LS: It was not a planned birth? [laughs]

B: It was not a planned home birth.

LS: -home birth, ya

B: It was an amazing birth. I wasn’t planning a home birth, so after I got ready and ate something, I did call the ambulance and went to the hospital.

LS:- uhuh

B: I was in the hospital for three days and I do remember that they checked his hearing. I don’t remember actually seeing it, but I remember that I made sure that they did it. And then, with my latest baby, that is now 8 months old, and she is delicious, they actually came to the the hospital room. This was the coolest part. They had this thing that was like full rooming in, in the hospital where I was staying and this was my first time -100%- with my baby in the room. Like, most of the times before I would always say rooming in, rooming in, yes, very nice, but we still take away your baby for 5 hours in the middle of the night, between midnight and 5 o’clock in the morning. And here it was 100% rooming in. My baby did not go into the nursery at all. All the doctors came to me. All the nurses came to me. And all the tests were done in front of me. It made me a lot calmer. I felt like it was perfect for me. I know that some people would say, “this is totally not my thing. I don’t want my baby in my room.” But for me it was really important. Especially since I couldn’t have a home birth, so it was the next best thing.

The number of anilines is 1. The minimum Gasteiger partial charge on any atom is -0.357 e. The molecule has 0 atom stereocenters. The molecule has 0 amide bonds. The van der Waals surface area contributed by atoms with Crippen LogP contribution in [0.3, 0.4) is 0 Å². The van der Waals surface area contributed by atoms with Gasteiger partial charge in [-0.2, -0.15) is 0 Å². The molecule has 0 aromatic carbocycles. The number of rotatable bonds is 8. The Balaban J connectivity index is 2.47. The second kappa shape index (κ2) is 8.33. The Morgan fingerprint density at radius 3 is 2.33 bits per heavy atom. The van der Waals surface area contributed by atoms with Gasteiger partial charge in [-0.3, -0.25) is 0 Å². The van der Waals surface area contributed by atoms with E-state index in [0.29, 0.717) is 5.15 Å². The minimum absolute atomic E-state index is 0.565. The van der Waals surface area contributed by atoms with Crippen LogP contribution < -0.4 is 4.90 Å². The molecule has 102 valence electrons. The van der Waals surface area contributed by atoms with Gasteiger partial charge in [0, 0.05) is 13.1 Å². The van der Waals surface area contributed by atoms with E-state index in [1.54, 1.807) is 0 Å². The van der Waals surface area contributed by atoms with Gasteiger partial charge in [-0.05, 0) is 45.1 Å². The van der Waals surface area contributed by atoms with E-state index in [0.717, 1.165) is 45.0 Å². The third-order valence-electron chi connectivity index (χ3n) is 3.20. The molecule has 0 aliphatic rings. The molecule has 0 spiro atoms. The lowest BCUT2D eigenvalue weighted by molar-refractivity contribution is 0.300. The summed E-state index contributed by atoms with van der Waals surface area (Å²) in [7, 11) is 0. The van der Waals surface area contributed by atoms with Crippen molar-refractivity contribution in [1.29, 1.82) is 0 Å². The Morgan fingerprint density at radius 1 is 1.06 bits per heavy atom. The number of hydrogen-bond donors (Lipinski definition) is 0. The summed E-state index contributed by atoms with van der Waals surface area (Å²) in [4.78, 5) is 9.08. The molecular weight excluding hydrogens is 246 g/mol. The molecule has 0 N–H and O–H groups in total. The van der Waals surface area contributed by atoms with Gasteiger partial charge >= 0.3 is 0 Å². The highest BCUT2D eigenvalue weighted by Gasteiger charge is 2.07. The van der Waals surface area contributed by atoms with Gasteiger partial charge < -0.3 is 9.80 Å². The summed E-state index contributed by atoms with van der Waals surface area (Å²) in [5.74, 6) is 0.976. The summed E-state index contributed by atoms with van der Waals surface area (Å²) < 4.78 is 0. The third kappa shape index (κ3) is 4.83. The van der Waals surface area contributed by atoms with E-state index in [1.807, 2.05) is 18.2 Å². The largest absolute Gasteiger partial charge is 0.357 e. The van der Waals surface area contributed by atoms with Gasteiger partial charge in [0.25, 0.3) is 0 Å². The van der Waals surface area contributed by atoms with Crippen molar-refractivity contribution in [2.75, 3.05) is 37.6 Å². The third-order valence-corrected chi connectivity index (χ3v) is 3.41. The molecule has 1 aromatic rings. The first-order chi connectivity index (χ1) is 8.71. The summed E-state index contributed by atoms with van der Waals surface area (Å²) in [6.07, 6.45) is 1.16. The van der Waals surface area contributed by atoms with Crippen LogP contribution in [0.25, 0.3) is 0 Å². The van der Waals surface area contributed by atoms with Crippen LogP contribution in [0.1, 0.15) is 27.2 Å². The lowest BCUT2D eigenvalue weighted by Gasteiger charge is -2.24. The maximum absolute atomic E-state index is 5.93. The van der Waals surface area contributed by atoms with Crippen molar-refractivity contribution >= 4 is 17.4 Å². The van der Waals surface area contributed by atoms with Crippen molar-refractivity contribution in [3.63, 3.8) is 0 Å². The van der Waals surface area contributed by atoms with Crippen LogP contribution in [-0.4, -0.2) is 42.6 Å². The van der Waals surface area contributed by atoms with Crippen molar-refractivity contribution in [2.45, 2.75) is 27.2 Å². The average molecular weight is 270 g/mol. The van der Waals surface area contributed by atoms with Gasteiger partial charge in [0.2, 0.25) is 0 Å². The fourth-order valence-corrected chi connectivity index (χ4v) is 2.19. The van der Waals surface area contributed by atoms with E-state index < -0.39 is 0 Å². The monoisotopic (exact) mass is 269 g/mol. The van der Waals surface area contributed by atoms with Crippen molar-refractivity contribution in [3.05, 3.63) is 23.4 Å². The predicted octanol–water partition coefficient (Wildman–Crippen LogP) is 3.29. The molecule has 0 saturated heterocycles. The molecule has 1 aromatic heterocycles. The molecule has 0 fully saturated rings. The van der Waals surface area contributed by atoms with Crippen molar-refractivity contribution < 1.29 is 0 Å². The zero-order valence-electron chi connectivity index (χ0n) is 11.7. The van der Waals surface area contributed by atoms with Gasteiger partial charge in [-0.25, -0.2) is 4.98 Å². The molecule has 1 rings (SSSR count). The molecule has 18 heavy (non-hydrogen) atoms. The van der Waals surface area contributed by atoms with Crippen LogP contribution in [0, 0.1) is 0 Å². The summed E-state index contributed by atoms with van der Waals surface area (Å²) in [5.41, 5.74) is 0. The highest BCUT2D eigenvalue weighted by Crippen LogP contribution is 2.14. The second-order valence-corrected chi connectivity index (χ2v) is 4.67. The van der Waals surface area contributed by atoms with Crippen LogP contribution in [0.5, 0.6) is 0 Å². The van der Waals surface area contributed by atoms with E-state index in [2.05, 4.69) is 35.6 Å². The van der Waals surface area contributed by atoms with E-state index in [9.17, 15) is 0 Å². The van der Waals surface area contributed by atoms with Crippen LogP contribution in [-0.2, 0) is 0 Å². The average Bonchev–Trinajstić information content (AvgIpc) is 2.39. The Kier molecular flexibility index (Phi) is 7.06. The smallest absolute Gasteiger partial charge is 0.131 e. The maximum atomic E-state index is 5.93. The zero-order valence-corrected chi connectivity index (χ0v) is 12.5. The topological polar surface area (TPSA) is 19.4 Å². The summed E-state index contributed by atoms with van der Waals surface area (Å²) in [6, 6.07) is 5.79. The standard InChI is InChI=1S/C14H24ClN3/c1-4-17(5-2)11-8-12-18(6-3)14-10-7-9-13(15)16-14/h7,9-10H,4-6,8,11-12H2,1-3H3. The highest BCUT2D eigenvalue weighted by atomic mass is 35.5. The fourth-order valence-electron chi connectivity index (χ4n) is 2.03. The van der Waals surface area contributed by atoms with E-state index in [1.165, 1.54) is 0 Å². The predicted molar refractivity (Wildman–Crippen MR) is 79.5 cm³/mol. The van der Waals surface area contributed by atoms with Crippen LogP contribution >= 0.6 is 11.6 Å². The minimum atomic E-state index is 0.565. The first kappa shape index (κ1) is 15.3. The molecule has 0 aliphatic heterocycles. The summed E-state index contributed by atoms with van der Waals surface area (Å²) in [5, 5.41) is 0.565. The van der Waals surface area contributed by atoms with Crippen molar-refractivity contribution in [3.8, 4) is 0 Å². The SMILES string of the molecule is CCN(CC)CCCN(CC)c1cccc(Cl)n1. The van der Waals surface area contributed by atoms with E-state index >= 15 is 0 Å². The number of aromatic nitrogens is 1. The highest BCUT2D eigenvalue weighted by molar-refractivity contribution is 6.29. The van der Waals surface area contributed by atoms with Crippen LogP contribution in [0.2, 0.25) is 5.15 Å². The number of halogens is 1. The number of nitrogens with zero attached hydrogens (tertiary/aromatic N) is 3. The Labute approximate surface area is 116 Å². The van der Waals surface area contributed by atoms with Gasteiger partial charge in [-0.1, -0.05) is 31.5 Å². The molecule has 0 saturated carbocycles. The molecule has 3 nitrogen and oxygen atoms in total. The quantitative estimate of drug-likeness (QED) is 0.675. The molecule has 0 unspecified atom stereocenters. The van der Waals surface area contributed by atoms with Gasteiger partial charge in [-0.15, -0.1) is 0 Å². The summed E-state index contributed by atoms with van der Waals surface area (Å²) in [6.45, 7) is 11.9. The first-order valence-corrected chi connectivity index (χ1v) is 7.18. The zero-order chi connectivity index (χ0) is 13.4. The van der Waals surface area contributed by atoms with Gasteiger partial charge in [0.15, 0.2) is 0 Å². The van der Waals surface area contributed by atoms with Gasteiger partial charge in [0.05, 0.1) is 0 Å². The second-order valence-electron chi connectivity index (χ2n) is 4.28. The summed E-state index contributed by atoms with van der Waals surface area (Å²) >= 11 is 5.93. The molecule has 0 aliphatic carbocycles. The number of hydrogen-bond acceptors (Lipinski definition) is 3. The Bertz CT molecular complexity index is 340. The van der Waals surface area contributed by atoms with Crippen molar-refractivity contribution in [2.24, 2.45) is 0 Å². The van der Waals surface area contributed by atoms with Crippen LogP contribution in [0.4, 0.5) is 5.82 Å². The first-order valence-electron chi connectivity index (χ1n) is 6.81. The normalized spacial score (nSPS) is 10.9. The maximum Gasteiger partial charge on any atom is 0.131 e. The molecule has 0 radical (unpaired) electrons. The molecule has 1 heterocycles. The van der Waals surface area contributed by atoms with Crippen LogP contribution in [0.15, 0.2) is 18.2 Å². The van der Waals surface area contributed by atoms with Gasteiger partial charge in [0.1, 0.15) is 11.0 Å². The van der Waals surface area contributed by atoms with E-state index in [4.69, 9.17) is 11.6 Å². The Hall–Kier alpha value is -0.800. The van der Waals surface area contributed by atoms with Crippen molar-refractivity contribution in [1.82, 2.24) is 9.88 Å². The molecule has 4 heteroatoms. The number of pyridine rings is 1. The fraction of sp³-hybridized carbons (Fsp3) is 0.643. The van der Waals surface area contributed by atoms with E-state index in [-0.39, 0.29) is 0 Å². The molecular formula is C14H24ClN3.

LS: You’ve had a number of children, and you’ve had this different ways. Sometimes the test can be done bedside, where the baby is with you and the technician comes to you, or it might be done in the nursery and then they’ll just tell you about it. Even if you have a home birth, or your baby is born not in a hospital, or unexpectedly on the way- I think that happened to somebody that we know. [both laugh].

B: I think that happened to you.

LS: It did happen to me. My third baby was born in the car on the way to the hospital but we both ended up –

B: I’m so inspirational. I’m so glad that you look up to me like that and that you follow in my footsteps.

LS: Ya, you had a home birth, and then I had a car birth. But anyway, even if your baby is not born in a hospital, they will get all the newborn screenings, not just the hearing screening, all the screenings, either at the hospital when you get there, or within the first day or two, or at the first pediatrician appointment. So just make sure that you get the screening done. Thank you for listening to my conversation with my number 1 fan, my designer, my big sister, Bat-Chen.

B: You can keep going. You know, I think that one of the things I like about All About Audiology, is that it’s not just for people who have experiences with a problem. I, thank God, have 6 children, and all of them are hearing and I think that it’s really important to appreciate the hearing and to understand how it works. And I also think that one of the things I really take care to educate my children in is how to prevent the hearing loss that comes from loud noises and things like that. I appreciate the show because it really is all-encompassing. I feel like you are very well-rounded and you’re able to help everybody who hears it.


I’m really excited about the next episode, which again is a little bit different than what we’ve been doing until now. It is an interview with a friend and colleague of mine, Dr. Hadassah Kupfer. She and I are going to be discussing all about ear tubes and grommets, middle ear effusion, ear infections in childhood. So be sure to check that out later this week. And definitely send in your responses to anything we’ve talked about on the show. I look forward to connecting with you on instagram, on facebook, or through the website,

I’m Dr. Lilach Saperstein and this is the All About Audiology podcast.